Stage and Cinema film and theatre reviews
 

 

SHE OF THE ROMANTIC DRAMA

 

picture - Nights in RodantheMovie Review

by Kevin Bowen

published September 26, 2008

 

Nights in Rodanthe

rated PG-13

now playing nationwide

 

As the brand-name middle-age romances of the moment, “Diane Lane Movies” have one good thing going for them. Diane Lane stars in all of them.

 

The torch has been passed down decade to decade from Doris Day to Meg Ryan. But it’s a pleasure to have as rich an actress as Lane filling the niche for this space in time. Even better, her reputation is built on making the most of less-than-first-rate material. That’s pretty darn essential for a puffy weepie like Nights in Rodanthe, adapted from the Nicholas Sparks novel.

 

One thing is for sure, Diane Lane is now a certifiable formula. Here’s a 10-point recipe. You take

 

1)     a restless single or divorced forty-ish beauty in need of a

2)     personal reawakening, who leaves her home for a

3)     remote, picturesque vacation locale, where she is joined by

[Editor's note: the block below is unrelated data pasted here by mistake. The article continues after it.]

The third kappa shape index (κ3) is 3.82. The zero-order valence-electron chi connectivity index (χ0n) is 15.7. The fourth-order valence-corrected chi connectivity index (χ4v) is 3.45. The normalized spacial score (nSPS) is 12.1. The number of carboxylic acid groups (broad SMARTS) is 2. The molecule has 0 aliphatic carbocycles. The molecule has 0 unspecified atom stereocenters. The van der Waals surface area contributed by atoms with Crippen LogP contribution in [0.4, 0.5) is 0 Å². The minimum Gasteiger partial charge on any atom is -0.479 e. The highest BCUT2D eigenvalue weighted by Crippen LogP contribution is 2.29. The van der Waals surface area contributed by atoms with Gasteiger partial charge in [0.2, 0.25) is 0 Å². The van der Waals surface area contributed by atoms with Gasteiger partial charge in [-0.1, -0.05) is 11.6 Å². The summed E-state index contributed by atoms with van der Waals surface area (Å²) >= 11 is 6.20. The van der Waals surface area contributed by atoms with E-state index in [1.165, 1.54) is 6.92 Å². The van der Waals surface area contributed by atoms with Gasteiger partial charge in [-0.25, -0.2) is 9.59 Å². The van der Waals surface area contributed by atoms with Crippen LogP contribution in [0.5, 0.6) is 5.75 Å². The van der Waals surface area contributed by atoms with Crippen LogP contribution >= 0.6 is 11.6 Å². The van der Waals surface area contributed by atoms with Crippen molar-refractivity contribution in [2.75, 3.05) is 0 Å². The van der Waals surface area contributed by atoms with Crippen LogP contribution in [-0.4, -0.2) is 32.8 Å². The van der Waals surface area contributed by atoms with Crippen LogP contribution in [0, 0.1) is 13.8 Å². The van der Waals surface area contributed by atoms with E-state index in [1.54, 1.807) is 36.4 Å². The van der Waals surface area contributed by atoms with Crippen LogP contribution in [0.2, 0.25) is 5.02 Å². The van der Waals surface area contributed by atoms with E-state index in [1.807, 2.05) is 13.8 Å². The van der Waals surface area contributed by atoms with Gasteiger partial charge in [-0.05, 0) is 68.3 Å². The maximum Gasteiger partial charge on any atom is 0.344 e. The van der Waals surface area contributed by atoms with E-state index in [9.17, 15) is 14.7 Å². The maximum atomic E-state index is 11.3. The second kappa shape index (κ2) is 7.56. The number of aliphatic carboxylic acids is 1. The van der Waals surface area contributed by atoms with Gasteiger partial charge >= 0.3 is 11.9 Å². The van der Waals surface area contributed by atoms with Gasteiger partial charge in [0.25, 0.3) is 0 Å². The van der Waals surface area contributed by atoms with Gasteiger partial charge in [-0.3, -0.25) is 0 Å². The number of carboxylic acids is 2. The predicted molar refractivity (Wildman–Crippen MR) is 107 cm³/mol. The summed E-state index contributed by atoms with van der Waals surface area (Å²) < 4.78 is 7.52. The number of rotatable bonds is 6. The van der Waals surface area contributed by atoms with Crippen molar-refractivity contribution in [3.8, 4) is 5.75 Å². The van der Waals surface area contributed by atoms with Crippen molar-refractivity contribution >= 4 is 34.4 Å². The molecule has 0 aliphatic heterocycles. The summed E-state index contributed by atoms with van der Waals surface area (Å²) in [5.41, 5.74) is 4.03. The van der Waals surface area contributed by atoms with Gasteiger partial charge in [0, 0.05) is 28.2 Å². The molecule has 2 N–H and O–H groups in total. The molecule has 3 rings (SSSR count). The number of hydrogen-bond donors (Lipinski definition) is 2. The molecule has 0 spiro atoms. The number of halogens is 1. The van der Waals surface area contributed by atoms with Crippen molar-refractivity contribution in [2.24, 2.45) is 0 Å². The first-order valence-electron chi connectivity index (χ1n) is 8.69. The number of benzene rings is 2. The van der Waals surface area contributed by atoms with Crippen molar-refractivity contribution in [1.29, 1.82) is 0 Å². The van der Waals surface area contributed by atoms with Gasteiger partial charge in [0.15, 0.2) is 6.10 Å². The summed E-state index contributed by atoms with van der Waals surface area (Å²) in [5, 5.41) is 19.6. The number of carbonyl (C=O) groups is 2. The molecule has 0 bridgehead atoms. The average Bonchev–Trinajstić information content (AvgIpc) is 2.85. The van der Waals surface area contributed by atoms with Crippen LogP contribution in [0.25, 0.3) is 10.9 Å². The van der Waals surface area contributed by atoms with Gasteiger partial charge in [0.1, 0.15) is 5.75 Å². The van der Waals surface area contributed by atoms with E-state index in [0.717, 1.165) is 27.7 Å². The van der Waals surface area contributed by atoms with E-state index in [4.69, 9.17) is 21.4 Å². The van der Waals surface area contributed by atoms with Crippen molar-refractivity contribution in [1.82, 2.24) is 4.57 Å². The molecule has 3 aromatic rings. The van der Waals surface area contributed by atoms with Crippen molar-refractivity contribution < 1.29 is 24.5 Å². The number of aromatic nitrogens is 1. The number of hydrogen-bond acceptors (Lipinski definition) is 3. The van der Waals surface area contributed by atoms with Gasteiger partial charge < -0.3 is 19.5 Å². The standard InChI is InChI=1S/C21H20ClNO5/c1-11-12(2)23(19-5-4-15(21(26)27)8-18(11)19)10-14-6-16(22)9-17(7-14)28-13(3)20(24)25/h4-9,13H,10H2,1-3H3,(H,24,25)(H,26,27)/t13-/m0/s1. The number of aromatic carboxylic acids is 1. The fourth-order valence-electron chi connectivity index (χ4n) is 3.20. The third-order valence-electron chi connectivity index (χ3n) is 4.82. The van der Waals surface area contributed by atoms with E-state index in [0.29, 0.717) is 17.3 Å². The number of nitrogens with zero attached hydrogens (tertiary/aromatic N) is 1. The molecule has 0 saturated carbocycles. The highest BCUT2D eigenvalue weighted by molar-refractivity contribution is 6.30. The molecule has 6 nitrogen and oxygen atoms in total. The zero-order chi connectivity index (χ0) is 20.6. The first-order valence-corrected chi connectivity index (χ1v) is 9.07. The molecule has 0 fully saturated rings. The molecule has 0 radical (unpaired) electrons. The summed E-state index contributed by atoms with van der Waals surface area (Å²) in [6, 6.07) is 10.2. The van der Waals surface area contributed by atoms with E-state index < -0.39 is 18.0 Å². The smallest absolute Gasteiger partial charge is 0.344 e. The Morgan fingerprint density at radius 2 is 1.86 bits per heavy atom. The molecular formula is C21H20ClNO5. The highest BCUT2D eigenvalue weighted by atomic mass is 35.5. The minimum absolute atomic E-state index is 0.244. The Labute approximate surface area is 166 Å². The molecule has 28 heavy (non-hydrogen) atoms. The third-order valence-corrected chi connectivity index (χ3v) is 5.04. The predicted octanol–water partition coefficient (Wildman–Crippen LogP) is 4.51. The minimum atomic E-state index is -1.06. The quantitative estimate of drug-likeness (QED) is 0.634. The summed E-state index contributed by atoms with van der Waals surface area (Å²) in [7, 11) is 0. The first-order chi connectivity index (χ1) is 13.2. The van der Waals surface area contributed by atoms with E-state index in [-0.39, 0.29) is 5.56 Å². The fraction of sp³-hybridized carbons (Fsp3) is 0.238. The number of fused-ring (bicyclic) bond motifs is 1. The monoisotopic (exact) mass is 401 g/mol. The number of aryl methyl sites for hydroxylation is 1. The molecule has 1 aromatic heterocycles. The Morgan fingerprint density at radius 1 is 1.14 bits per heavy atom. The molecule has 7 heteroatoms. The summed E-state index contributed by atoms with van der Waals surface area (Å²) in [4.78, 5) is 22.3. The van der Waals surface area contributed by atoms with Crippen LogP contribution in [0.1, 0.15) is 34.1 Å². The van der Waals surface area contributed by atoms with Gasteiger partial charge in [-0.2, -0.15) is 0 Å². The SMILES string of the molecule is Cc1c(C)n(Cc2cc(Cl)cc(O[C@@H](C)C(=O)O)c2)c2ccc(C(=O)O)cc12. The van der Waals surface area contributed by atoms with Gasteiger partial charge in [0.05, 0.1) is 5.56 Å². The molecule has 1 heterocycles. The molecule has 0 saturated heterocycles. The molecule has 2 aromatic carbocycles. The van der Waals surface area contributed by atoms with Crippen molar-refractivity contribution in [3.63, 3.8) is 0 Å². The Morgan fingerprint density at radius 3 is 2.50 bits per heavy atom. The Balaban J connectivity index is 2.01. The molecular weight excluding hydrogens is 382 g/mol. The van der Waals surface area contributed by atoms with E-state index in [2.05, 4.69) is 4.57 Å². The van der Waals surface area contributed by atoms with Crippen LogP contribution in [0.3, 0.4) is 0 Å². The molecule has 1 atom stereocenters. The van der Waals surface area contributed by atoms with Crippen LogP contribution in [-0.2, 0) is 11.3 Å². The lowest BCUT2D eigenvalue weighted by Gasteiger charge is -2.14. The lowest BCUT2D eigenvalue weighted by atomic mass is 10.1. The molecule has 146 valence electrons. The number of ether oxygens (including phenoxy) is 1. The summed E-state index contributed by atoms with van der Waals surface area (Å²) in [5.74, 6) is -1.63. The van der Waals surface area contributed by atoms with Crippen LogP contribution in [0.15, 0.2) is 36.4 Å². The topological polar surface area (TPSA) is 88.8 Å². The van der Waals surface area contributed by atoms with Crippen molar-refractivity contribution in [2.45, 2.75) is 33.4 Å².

4)     a diversity-friendly best friend, and she meets

5)     a successful, attractive, stimulating love interest, an encounter that usually involves

6)     fine wine and

7)     gourmet food and

8)     love letters, errrr … oh, no no no no no, Wait! Not just love letters but

9)     HANDWRITTEN love letters!

 

Throw in an artist somewhere to remind us of the richness of life and there you go.

 

That pretty much boils down Nights in Rodanthe. Lane plays a recently divorced mom with kids in need of a personal re-birth. For a week, she takes over her friend’s bed and breakfast along the serene coast of North Carolina. There she strikes up a friendship (heh, heh, heh) with the inn’s sole visitor, a surgeon operating on his own emotional wounds.

 

Gere and Lane have done this sort of thing before. They possess a breezy, realistic chemistry that smoothes over some of Rodanthe’s swoonier melodrama. Lane has that natural thing that makes you want the best for her, which you pretty much have to have to succeed in this sort of thing. I like that she achieves this feeling without the need to pour out her sauce and play to the audience.

 

If a scientist wanted to conduct an endurance tests for eye-rolling, he certainly could have caught the 2:45 show I attended. At the same time, even if I would have been a model test subject – and I definitely would have been a model test subject – I recognize that this is a film that wants to be that way. I find it impossible to punish a movie for being what it wants to be.

 

kevinbowen @ stageandcinema.com

 

 
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